Category Archives: Humanity

The Cosmic Calendar: Humanities Brief Reign

In the grand scheme of the Universe, mankind has been around for an almost unfathomably short amount of time. Condensing the span of the universe into one calendar year we see clearly how our mark on the universe has barely just happened. All of what what we consider “modern” history takes place on December 31st, … Continue reading The Cosmic Calendar: Humanities Brief Reign Continue reading Continue reading

Posted in astro2110, blog1, Historical, Humanity, Time | Comments Off on The Cosmic Calendar: Humanities Brief Reign

What A Long Strange Trip It’s Been

Daniel Lizaola Lopez Humberto Garcia English 190: Senior Thesis May 2, 2018 I wasn’t always an English major. I was lost in the vortex of societal norms and allowed the cosmology of my origin be originated by my environment. In high school, I was influenced by Ernesto “Che” Guevara and his passions. For the duration […] Continue reading

Posted in art, Earth, environment, essay, health, Humanity, life, literature, poetry, Reflective Essay (5/2), Self, society, system, teaching, truth, William Blake's reception | Comments Off on What A Long Strange Trip It’s Been

Good and Evil

Milton needs to “go down to self annihilation and eternal death” because he is the “Poetic Genius” who protects “Divine Humanity” (The Prophetic Books of William Blake). This idea of being the protector of the people correlates with the crucifixion of Jesus Christ. According to the Bible, Jesus Christ died in order to save humanity […] Continue reading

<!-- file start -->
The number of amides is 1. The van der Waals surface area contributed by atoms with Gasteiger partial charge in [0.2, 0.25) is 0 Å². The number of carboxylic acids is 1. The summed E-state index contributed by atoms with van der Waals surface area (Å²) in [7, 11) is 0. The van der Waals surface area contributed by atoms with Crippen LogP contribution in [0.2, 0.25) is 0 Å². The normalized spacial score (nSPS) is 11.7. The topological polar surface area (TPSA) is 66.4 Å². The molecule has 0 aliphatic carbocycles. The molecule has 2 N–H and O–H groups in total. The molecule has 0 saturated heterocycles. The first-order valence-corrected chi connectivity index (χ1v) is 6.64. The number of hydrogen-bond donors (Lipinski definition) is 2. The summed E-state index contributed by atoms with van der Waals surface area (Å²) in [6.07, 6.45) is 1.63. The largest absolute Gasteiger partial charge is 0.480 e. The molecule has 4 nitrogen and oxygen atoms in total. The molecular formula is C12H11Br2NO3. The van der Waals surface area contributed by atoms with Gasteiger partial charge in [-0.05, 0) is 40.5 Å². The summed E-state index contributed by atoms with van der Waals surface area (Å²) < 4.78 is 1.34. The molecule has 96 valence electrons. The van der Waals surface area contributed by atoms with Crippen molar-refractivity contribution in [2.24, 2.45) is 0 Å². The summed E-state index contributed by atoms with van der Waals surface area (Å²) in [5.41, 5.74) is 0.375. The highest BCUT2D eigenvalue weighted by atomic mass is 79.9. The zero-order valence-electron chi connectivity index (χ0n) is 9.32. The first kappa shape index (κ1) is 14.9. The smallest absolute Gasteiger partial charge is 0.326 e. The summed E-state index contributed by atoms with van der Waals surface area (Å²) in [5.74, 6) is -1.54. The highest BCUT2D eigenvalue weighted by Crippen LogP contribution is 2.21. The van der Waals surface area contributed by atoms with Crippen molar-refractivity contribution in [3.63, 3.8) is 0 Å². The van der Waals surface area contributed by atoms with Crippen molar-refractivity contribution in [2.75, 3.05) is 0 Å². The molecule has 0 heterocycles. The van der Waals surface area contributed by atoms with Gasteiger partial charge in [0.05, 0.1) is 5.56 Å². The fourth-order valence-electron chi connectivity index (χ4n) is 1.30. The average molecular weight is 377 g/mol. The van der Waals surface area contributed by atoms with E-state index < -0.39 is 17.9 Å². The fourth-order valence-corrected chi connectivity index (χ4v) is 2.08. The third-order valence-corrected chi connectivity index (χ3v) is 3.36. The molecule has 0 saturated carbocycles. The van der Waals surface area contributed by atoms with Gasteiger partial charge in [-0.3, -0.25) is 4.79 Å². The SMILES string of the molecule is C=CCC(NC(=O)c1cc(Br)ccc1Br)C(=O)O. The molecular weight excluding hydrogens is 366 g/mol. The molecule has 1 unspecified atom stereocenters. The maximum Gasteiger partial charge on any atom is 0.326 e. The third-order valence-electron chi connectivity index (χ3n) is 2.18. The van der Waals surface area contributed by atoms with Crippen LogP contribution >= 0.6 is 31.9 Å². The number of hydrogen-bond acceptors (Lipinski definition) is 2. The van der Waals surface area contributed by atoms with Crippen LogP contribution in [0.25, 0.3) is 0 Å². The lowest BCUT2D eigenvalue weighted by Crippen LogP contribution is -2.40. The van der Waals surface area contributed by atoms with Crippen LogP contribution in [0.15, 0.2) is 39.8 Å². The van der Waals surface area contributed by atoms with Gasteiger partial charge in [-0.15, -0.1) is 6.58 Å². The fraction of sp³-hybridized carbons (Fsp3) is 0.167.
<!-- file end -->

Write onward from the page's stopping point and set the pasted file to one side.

Posted in corruptibility, evil, good, Humanity, The Last Judgment (11/6-11/13), William Blake's reception | Comments Off on Good and Evil

We Are What They Tell Us to Eat

William Blake has given me a framework to reflect on our relationship with the living world I inhabit. I have arranged three of his plates above to highlight our connected histories and fate with nature. The three plates I chose demonstrate never-ending relationships of language, gender, religion, freedom and so forth. But I think they […] Continue reading

Posted in Co-Creation, colonialism, genocide, Humanity, Innocence, Eden, and Childhood (1/27), sustainability, William Blake | Comments Off on We Are What They Tell Us to Eat

Pattan’s Pumpkin: A Traditional Flood Story from Southern India

Pattan’s Pumpkin: A Traditional Flood Story from Southern India Chitra Soundar and Frané Lessac have adapted a traditional Irula story to make it more accessible: turning the traditional churraka into a pumpkin and highlighting the story’s universal themes. The story does, not, however, abandon its cultural roots. It is authentic in its language, retaining the Indian names […] Continue reading

Posted in Ages 6-8, animals, chitra soundar, comparative religions, Fiction, flood, flood story, folklore, folktale, frane lessac, geography, Grades 3-6, Grades K-2, Humanity, India, Irula, kindness, Marvelous Picture Books, multicultural, plant, Pre-K, pumpkin, Religion, retelling, the environment, traditional | Comments Off on Pattan’s Pumpkin: A Traditional Flood Story from Southern India

Take a Picture of Me, James VanDerZee!